Marks and Spencer won't happen in Limerick without Project Opera, warns developer

Nick Rabbitts

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Nick Rabbitts

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nick@limerickleader.ie

Marks and Spencer won't happen in Limerick without Project Opera, warns developer

MARKS and Spencer won’t open in the city centre unless Project Opera goes ahead, the man behind the €60m plan to bring the retailer here says.

Michael Tiernan, of Tiernan Properties, which is spearheading plans to transform Arthur’s Quay Shopping Centre to bring in the British retailer to the area are “contingent” on the €180m development to the rear of Patrick Street happening.

He was speaking after an An Bord Pleanala led oral hearing into the proposals, which will see offices, a new city library, restaurants and other facilities built in the area.

Mr Tiernan said: “It won’t happen without it. It’s absolutely critical for kick-starting so much other investment in Limerick, including our Arthur’s Quay project.”

Earlier this year, plans were revealed by Tiernan Properties to bring the retailer to Limerick as the anchor-tenant in an expansion to Arthur’s Quay.

If the retailer was to open, it would end more than 40 years of speculation as to whether the chain would open here.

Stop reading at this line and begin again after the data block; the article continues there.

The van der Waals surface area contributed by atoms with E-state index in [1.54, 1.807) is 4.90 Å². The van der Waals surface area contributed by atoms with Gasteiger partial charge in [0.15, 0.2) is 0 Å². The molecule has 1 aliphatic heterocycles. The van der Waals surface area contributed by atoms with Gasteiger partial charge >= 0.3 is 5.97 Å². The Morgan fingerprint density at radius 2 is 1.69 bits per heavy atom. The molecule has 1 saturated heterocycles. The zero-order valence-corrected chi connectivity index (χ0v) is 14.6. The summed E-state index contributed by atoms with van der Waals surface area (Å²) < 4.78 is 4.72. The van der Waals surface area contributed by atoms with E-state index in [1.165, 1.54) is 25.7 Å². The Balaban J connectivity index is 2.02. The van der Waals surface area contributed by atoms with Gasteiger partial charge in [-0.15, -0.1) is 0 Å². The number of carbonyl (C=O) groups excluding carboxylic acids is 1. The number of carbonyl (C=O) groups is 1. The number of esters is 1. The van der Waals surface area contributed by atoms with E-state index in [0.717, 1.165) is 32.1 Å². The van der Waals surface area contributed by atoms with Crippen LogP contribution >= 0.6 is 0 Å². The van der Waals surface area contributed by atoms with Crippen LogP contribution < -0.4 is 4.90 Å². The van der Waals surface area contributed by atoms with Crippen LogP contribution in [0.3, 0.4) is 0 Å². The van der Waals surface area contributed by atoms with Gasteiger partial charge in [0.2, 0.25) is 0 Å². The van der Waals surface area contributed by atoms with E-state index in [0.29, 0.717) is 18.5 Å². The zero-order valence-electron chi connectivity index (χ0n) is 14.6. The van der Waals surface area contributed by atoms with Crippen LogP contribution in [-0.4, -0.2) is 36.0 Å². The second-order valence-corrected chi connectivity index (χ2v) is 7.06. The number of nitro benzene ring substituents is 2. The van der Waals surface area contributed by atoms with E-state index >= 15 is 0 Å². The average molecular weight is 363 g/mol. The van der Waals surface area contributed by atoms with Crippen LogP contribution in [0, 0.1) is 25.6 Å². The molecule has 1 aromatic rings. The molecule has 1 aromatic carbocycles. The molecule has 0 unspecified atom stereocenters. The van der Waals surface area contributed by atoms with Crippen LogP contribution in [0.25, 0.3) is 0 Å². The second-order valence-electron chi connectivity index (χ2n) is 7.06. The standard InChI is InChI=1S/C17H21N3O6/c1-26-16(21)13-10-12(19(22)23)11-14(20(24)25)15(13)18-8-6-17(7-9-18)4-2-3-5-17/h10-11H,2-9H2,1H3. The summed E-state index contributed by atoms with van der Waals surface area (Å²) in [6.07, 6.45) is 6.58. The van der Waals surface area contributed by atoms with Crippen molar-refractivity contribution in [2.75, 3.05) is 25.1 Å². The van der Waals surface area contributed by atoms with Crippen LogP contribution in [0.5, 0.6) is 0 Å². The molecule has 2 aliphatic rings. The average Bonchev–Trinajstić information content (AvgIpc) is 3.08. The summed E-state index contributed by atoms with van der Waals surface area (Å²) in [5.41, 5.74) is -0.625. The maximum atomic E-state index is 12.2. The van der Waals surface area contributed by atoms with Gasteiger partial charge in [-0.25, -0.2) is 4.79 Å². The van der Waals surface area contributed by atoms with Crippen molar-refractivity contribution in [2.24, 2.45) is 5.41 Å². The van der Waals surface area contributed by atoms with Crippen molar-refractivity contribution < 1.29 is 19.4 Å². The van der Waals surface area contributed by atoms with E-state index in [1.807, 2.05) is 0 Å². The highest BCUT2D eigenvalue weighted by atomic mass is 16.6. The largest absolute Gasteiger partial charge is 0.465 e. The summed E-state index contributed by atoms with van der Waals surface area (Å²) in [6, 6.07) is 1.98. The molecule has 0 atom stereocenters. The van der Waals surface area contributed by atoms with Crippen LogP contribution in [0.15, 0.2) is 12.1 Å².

Mr Tiernan added: “We need that level of investment to bring back footfall in the city centre. Retail is dependent on that. Or else I cannot see a future for the city.”

"We can't just let the city keep falling down around us. We have to rebuilt, and we need investment to become a much more attractive city centre. The Opera site redevelopment is a kick start to that," Mr Tiernan added.

Earlier in the day, he made a presentation which he said outlines “30 years of market failure” in the city.

Highlighting the flight of businesses from the centre to the suburbs, he said: "Between 2007 and 2012, the rent roll at Arthur's Quay Shopping Centre dropped 66% and didn't recover," he said.

Conversely, he pointed out that the Crescent Shopping Centre has doubled in size since the year 2000, with promoters of the Dooradoyle facility pointing out that it now boasts 60% of the local fashion floorspace.

"The difference between rental rates in the city and suburbs is so much more profound now than it was then '[in the 1980s] as the city has declined drastically, and with the recession and the amount of dereliction and the explosion of space in the suburbs, we really have the donut effect,” he said.